Drivers of motorized vehicles may not realize that horse-drawn vehicles also share the roadways.
Photos by Vicki Schmidt.
While every state has different legal standards for slow-moving vehicle (SMV) signage, there is little argument between states as to what is the proper responsibility for motorists approaching SMVs. In addition, there is a responsibility for drivers of SMVs, especially with horse-drawn vehicles, to increase their visibility when using roadways.
In all states, SMVs are vehicles that are motorized, horse-drawn or otherwise self-propelled and designed to travel at less that 25 mph. In rural and agricultural areas, these are often termed implements of husbandry and include tractors; farm machinery; vehicles designed or adapted for agricultural, horticultural, logging or livestock operations; and horse-drawn equipment, carriages and wagons.
Decades of studies and research from across the U.S. have shown trends that lead to SMV accidents. Most traffic studies indicate that two out of three roadway accidents involving slow-moving vehicles are rear-end collisions. Ninety percent of these accidents happen during the daylight, between the months of June and September, and between the hours of 3 and 6 p.m.
Recommendations for both agriculturally based citizens and vehicle operators exist, but poor road conditions, improper towing and many other conditions lead to SMV accidents. Sadly, one of the most startling problems is that the majority of motorists are not educated to recognize SMV signs, and even fewer know what to do when an SMV comes into view. Many accidents occur when motorists hurry around farm vehicles or attempt to pass on curves, hills, double lines, and near driveway or field road intersections.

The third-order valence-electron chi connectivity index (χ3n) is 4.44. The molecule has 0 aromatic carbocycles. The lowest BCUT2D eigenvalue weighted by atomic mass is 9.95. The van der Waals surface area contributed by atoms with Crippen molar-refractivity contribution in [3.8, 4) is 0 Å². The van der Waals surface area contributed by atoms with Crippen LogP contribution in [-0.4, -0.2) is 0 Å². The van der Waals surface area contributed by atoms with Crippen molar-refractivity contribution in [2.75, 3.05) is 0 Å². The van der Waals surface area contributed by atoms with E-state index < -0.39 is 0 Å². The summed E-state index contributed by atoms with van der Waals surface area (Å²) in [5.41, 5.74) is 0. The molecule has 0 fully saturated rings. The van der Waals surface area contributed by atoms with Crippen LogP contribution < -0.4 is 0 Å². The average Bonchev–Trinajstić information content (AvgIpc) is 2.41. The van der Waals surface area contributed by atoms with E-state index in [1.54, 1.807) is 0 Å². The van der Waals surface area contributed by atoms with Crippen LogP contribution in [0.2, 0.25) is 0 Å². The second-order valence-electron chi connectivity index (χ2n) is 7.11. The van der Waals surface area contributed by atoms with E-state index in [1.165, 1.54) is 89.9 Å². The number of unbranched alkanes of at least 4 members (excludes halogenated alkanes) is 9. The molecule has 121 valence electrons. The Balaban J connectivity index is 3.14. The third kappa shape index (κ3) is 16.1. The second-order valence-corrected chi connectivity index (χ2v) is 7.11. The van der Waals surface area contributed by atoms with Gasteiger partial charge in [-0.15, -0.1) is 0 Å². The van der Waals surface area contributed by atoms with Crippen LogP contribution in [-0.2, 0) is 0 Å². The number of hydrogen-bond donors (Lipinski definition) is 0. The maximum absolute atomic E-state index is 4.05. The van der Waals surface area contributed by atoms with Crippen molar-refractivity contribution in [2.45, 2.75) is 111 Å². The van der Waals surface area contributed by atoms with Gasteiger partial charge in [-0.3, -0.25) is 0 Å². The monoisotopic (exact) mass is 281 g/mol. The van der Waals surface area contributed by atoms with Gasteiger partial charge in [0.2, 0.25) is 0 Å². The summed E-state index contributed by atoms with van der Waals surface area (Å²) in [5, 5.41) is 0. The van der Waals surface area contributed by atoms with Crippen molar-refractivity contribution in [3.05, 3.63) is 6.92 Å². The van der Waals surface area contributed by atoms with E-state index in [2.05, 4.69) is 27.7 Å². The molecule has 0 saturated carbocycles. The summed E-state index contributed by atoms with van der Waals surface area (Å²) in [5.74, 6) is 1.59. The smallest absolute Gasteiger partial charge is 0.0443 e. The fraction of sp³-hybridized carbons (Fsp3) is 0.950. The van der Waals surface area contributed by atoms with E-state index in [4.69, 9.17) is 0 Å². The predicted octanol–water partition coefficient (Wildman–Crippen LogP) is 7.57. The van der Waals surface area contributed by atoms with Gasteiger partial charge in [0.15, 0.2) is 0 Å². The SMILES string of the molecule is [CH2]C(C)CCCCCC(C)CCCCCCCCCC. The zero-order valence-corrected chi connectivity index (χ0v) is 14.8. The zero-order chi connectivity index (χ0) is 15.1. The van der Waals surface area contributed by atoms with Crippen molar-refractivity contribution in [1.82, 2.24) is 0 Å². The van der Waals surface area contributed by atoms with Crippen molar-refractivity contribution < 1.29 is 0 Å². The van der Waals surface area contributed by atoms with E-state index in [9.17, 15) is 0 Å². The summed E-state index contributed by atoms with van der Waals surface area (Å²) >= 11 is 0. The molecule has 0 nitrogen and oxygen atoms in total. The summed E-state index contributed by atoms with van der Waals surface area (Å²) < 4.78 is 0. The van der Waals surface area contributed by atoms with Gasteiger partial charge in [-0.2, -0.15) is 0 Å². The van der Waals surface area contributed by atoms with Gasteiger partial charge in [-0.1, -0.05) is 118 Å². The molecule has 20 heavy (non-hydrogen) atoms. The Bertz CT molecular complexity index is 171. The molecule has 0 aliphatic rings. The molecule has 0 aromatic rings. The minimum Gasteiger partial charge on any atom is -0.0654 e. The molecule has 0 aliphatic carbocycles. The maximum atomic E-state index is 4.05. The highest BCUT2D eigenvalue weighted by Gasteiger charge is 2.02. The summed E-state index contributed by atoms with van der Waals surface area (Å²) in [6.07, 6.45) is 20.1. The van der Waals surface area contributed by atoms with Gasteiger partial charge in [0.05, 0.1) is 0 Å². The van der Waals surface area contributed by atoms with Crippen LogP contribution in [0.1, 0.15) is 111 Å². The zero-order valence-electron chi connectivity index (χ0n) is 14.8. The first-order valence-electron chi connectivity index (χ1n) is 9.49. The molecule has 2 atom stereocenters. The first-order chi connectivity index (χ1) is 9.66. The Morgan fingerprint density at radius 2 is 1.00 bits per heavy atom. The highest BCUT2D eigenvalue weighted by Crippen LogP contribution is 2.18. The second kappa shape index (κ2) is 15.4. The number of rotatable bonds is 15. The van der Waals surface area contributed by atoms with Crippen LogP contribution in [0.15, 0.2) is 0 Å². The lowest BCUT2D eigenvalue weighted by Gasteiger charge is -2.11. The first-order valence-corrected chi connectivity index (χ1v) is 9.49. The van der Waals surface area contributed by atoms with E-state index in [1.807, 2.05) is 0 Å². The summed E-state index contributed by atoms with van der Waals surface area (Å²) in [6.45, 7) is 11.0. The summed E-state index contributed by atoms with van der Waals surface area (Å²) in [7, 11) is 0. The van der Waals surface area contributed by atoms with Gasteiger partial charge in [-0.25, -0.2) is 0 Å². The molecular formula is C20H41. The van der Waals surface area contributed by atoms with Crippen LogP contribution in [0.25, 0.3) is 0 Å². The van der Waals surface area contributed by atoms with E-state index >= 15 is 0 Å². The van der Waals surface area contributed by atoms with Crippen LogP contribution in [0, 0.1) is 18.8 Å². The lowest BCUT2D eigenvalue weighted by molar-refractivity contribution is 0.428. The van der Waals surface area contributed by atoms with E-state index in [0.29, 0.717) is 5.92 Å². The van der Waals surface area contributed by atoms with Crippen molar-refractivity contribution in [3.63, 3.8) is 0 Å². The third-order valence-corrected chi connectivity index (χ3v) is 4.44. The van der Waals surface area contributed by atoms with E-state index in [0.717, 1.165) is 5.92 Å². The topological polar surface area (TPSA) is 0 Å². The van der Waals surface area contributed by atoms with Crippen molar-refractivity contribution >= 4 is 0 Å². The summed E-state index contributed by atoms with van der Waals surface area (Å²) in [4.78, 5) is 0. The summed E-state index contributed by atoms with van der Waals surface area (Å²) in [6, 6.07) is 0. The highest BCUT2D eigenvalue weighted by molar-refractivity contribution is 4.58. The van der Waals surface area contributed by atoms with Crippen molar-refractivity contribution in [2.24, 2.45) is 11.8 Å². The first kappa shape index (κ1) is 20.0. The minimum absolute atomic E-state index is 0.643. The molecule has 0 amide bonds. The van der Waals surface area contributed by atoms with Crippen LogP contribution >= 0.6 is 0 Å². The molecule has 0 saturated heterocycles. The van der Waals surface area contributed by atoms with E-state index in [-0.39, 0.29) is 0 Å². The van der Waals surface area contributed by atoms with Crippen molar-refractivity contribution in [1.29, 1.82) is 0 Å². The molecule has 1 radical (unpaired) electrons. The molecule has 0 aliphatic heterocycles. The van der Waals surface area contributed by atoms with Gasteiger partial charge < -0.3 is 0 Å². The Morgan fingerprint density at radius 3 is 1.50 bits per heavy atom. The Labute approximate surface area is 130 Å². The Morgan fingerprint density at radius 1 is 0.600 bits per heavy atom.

Horse-drawn vehicles should be properly outfitted with slow-moving vehicle signage before entering any roadway.
If you drive your horses on roadways, realize that most states mandate that slow-moving vehicles be identified with an orange triangular sign with reflective red trim. This sign must be attached pointing up and centered 2 to 6 feet above the ground. It must also be located at the center or left center of the vehicle and be visible day and night from at least 500 feet away. Most new SMV retroreflective signs available today are visible from 1,000 feet and are highly recommended for agricultural and horse-drawn vehicle applications.
The average driver on your local rural roads may not realize that slow-moving equipment or horse-drawn vehicles may appear at any moment. Tractors and horse-drawn vehicles average less than 15 mph on most roadways, and a car traveling 55 mph needs only 7 seconds to travel 400 feet toward you and your horses. There is not much time or space for the driver to recognize and react to avoid a collision. Modern SMV signs are designed to enable significant warning and to give motorists time to react. Work to ensure they are part of your overall farm safety plan.
To learn more about SMVs, contact your local extension service or visit the website of the Sherburne Grange in New York (http://sherburnegrange.org/smv). The site has a lot of great information and links to other resources regarding SMVs and SMV safety.
Vicki Schmidt owns and operates Troika Drafts, a 100-acre working draft horse farm in western Maine. The farm features drafts and crosses for work, sport and show.